World sugar trade is expected to decline by nearly 3 percent in 1997/98.
• World sugar prices were relatively stable in 1997. The 1997 International Sugar Agreement (ISA) average price was 11.37 US cents per pound, compared with the 1996 ISA average price of 11.96 US cents per pound. The ISA price rose marginally throughout 1997 to reach 12.33 US cents per pound in the last quarter. The revised FAO estimate of world sugar production for 1997/98 is 123.6 million tonnes raw value, representing a marginal increase of about 100 000 tonnes over the previous year’s output. The share of cane sugar remained substantially unchanged at about 70 percent of the total, or 85.6 million tonnes, compared with an output of 38 million tonnes of sugar from beet. World sugar consumption in 1998 is forecast by FAO to reach 123.1 million tonnes raw value, an increase of 1.6 percent compared with 1997. This represents a decline from the average growth rate in recent years of 2.5 percent, mainly owing to the economic downturn in Asia. World sugar trade is expected to decline by nearly 3 percent in 1997/98 with gross import demand amounting to 33.5 million tonnes compared with 34.5 million tonnes the previous year. World sugar stocks are expected to remain ample at more than 45 million tonnes, or 36 percent of consumption. In the first quarter of 1998, world sugar prices again began to decline, weakening to 9.77 US cents per pound in April 1998. This was attributed in part to lower global import requirements, in particular from Southeast Asia owing to the financial turmoil, from the Russian Federation owing to stock carryover in 1997, from China owing to increased internal production, and from India owing to increased internal production and the drawdown of stocks. Considering that sugar from the new crop in the Southern Hemisphere will soon be on the market, a substantial recovery in prices is not likely to take place in the short term.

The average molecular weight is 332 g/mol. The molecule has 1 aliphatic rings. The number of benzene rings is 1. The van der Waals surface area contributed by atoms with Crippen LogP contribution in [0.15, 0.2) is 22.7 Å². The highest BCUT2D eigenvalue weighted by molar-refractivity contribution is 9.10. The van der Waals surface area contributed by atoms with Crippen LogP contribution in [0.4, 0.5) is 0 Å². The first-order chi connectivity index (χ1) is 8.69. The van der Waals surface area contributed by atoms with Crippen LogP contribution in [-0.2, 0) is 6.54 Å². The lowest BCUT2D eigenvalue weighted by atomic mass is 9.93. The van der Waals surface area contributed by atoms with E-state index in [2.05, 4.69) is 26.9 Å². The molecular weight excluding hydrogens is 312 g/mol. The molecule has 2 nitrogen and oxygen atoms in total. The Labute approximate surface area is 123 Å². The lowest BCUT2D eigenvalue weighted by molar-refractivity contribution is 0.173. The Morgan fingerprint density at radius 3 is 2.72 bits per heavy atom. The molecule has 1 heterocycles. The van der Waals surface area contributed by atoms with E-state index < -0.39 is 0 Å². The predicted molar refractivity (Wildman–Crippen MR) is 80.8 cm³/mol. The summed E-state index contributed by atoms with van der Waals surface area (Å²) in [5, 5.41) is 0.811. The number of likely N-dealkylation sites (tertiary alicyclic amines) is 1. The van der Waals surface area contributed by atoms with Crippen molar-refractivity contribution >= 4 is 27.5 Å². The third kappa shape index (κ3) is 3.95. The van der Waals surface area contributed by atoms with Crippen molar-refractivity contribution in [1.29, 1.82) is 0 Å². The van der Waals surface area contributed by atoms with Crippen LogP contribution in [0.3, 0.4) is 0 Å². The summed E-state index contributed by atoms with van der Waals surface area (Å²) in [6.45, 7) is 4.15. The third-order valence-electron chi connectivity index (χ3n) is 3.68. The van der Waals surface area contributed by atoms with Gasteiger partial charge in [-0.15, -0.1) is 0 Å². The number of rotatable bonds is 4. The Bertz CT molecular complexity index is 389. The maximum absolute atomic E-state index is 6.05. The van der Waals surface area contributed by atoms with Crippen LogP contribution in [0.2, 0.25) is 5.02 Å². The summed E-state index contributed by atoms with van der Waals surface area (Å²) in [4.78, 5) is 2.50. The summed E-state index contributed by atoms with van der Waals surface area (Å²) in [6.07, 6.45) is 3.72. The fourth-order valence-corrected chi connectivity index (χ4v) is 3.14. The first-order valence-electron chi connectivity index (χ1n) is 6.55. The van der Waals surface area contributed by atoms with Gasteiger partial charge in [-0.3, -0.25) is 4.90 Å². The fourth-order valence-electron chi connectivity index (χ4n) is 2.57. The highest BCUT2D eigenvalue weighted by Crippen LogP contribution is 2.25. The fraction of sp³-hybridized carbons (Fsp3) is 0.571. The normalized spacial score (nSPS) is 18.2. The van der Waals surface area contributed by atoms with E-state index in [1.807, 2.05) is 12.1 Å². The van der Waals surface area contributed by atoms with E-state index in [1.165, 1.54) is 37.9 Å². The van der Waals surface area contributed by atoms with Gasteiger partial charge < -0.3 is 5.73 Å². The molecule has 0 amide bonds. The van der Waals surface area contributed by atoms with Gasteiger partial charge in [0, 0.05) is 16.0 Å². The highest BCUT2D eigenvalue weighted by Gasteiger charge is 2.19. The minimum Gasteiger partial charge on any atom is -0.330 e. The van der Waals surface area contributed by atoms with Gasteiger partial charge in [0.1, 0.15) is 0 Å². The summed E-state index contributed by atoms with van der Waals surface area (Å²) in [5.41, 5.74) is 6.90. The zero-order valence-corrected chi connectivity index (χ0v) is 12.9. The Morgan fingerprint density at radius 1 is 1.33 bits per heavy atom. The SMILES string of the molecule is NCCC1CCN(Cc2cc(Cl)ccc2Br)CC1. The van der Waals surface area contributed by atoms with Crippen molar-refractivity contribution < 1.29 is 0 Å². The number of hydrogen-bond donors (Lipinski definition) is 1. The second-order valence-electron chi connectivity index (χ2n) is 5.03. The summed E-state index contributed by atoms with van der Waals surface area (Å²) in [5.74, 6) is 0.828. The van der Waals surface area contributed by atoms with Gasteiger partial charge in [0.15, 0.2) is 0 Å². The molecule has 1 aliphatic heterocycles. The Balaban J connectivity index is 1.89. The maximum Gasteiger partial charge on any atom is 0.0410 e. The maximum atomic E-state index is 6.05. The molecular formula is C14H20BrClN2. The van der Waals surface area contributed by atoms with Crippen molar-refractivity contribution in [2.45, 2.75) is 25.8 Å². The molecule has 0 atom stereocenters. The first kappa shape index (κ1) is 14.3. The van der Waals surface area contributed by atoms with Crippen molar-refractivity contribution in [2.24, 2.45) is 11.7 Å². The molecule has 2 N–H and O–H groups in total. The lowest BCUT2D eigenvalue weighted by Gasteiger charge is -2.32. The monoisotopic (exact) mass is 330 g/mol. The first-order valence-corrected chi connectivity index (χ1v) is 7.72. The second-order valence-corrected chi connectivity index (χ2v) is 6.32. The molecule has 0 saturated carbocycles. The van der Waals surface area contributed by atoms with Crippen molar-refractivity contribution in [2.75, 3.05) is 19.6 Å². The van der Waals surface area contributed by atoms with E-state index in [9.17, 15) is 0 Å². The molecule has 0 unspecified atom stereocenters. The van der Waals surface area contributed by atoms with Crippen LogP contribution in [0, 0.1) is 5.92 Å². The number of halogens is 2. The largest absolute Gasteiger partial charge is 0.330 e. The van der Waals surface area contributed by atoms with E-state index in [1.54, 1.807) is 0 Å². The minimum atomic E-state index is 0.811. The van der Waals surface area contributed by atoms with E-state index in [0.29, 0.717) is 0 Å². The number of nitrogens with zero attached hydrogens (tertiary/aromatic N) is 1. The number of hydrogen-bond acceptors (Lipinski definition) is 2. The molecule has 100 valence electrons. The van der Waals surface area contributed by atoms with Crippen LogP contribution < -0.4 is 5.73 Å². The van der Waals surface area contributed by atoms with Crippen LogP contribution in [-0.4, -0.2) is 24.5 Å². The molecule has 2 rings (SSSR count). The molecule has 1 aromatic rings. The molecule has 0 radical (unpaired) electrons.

World market prices of tea continued their upward trend in 1997, averaging 25 percent more than in 1996.